When A Good Exit Feels Like a Big Entrance

When A Good Exit Feels Like a Big Entrance

We did it. A successful exit.

During a long career in digital marketing for several leading tech companies, I saw a lot of M&A action. A couple of deals turned out great. Most of them failed miserably. I’ve actually seen, firsthand, a deal that evaporated more than a billion dollars’ worth of market share in the 12 months following an acquisition. There’s a life experience worth keeping.

For our part, we’re a boutique executive search company, and we found a lot of success working with people in a space we really enjoy – data-driven marketing and advertising tools. We most often work with companies who are building new solutions for the modern world of advertising and marketing – AdTech, MarTech, programmatic, real-time bidding, data science, content marketing, CRM, and other layers in today’s marketing software stack.

Like many other companies in our space, as we found traction, we had several larger companies approach us. Some were serious in their approach, looking to bring our expertise and connections on board in a mutually beneficial relationship. Others were just looking for a few new employees for their current business – and we’re a bit too visionary for that.

However, we did establish a relationship with a larger firm that, ultimately, won the day. On 21 April, we announced our acquisition by The Newport Group. This would not be the billion-dollar roll-of-the-dice I just mentioned, but it was still a big deal for us – and for them. We weren’t giving up our independence unless we thought it would make a positive difference. Thankfully, our experience with Newport says that we made the right decision.

But how do you know? We learned a lot during the process, but we also drew on past experience. Here are a few insights that helped keep us true to our values during the acquisition process.

We defined what “fit” meant. “Fit” is tricky. If it’s squishy, malleable, or undefinable, you won’t know it’s not there until it’s too late. We defined it as “the ability to scale business process while remaining customer-focused.” Nobody else at our new parent company specializes in our market and knows much about it – not surprising since it’s still early days in this evolution of marketing. But we had common business practices and tools that benefited from scale, which is already giving us access to more of our markets and helping speed delivery on our projects.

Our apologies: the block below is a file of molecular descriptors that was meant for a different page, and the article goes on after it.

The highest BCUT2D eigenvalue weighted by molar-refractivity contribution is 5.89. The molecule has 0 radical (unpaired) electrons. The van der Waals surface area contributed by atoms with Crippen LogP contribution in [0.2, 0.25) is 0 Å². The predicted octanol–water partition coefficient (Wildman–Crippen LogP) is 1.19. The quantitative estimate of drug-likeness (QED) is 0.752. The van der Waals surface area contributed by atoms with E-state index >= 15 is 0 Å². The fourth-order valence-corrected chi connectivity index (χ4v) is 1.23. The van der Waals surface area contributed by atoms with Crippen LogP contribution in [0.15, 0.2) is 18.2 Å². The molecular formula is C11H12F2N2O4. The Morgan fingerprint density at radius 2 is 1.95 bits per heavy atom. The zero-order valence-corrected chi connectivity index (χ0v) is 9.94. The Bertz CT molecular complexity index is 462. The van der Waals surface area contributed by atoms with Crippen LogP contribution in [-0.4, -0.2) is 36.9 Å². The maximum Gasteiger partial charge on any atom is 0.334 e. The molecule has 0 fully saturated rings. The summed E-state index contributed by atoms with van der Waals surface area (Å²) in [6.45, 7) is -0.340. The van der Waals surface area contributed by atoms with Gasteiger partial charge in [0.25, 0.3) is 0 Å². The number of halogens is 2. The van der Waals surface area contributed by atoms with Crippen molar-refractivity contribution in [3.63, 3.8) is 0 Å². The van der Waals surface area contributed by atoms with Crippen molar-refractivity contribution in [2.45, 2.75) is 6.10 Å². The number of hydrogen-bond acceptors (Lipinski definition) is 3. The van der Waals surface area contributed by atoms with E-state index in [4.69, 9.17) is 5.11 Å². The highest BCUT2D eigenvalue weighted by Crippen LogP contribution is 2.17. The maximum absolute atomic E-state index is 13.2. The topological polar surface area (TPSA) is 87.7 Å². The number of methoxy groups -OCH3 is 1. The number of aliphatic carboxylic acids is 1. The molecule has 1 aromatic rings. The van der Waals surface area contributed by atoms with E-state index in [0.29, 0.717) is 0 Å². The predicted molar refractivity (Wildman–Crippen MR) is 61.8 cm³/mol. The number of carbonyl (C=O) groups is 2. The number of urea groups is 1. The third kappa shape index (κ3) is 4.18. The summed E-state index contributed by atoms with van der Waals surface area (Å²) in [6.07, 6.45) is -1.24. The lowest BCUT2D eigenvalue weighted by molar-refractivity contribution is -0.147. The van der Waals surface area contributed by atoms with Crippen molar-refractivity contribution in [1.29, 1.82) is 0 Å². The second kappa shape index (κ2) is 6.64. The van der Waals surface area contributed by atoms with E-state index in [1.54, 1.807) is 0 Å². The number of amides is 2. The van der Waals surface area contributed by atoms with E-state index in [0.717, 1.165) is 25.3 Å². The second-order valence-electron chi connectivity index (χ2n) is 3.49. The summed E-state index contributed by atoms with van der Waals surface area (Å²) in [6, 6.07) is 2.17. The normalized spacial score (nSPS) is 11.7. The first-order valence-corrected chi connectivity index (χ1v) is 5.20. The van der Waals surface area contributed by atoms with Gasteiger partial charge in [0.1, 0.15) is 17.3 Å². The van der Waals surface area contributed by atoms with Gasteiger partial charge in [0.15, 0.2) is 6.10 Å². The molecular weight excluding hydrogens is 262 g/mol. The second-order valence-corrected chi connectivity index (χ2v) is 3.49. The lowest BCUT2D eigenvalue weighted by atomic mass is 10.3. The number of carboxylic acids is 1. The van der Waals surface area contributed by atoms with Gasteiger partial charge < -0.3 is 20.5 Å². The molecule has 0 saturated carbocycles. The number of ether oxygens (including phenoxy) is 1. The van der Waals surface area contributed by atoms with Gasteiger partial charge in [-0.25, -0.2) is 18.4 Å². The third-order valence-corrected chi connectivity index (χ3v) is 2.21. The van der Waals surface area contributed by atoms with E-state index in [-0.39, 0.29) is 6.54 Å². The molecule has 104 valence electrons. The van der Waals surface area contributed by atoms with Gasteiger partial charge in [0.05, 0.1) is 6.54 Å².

Culture really, really does matter. I’ve seen it firsthand – if you still have two companies after an acquisition, the fail train is coming your way. Our new parent is committed to values – respect for the individual, collaboration, celebrating success, learning from inevitable setbacks, flexibility, continuous learning – similar to the ones on which we built our company. More than anything, we’ve enjoyed the interaction we have with our new colleagues, and feel additive to the culture. We’re committed to making this work because we like being here.

We built a company. The exit took care of itself. When we started Three Sixty, we didn’t have an exit strategy. We weren’t seeking an acquisition. We just wanted to build something cool – and great. I think we have so far, and we get to keep doing that with Newport. I just can’t imagine being part of a company whose ultimate goal was “…and then we exit!” Tell me that I’ll be part of something unique and awesome, and I’m there.

Obviously, the numbers have to work in any deal. But intentionality on the people side of the business will always make the difference between paper success and the real thing. We feel as if we’re entering a new period of growth for 360 Digital Talent, not exiting our independence.